Given all of this, the vast majority of researchers will agree that it leads to one of two conclusions: ” Theory 1: Jesus died about the year 30 A.D.
“At this point, the argument becomes pretty technical,” says Bookman of the situation.
I am convinced that the year 33 A.D.
3 Significant Events Shortly After Jesus’ Death
Matthew 27:51-54, Matthew 27:51-54 As a result of this, the temple’s curtain was split in half, from top to bottom. The ground trembled, the rocks cracked, and the tombs burst into flames. Many pious persons who had died were brought back to life by the power of the Holy Spirit. They emerged from the graves following Jesus’ resurrection and proceeded to the holy city, where they appeared to a large number of people. They were startled and cried, “Surely he was the Son of God!” when the centurion and others with him who were guarding Jesus witnessed the earthquake and everything that had transpired.
- The temple curtain had been ripped in half.
- We know from the laws of the Old Testament that entering God’s presence was a severe matter.
- The fact that this curtain was destroyed represented the completion of Jesus Christ’s accomplished work on the cross, which eliminated the barrier between sinful humans and holy God by becoming the ultimate High Priest and the ultimate sacrifice on behalf of all people.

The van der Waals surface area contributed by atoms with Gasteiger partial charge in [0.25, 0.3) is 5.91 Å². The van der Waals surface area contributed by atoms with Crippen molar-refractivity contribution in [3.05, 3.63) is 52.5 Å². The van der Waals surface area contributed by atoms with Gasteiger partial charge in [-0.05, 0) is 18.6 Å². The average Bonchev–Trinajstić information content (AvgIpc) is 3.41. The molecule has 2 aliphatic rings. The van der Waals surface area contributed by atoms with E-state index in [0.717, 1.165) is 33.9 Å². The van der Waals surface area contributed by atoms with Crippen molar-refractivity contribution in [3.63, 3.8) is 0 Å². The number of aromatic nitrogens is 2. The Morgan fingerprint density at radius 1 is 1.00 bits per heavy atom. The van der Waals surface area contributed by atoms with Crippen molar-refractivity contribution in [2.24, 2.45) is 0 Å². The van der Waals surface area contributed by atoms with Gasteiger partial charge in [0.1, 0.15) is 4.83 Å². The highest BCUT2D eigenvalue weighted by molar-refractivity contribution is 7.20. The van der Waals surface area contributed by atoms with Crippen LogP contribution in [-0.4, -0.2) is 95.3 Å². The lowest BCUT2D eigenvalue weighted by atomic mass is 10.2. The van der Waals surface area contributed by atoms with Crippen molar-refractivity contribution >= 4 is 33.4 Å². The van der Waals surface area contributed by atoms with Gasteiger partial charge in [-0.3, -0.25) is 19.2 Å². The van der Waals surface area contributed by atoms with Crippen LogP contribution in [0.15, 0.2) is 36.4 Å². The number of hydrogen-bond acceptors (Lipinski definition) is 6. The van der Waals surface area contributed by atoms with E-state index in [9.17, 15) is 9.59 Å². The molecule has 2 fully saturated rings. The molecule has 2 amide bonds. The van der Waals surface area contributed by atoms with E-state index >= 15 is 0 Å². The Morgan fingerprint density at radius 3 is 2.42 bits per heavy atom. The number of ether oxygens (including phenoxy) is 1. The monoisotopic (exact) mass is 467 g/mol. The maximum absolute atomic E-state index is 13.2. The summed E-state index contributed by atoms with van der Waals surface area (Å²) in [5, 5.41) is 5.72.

- John Gill’s remark on the event states that “this was a demonstration of Christ’s authority over death and the tomb.” When Jesus rose from the dead on the third day after his death, he demonstrated that he had destroyed both the power of death and the permanence of the grave.
- In addition to its grandiose claims, this event is noteworthy because it is a narrative predicting Christ’s second coming to collect the remainder of his people.
Jesus is brought back to life from the dead. This text in Matthew glosses over such a remarkable occurrence, but Christ’s resurrection is told in greater detail in Matthew 28, which is the gospel of Matthew (as well as inMark 16,Luke 24, andJohn 20). Photograph courtesy of Joshua Earle via Unsplash.
April 3, AD 33: Why We Believe We Can Know the Exact Date Jesus Died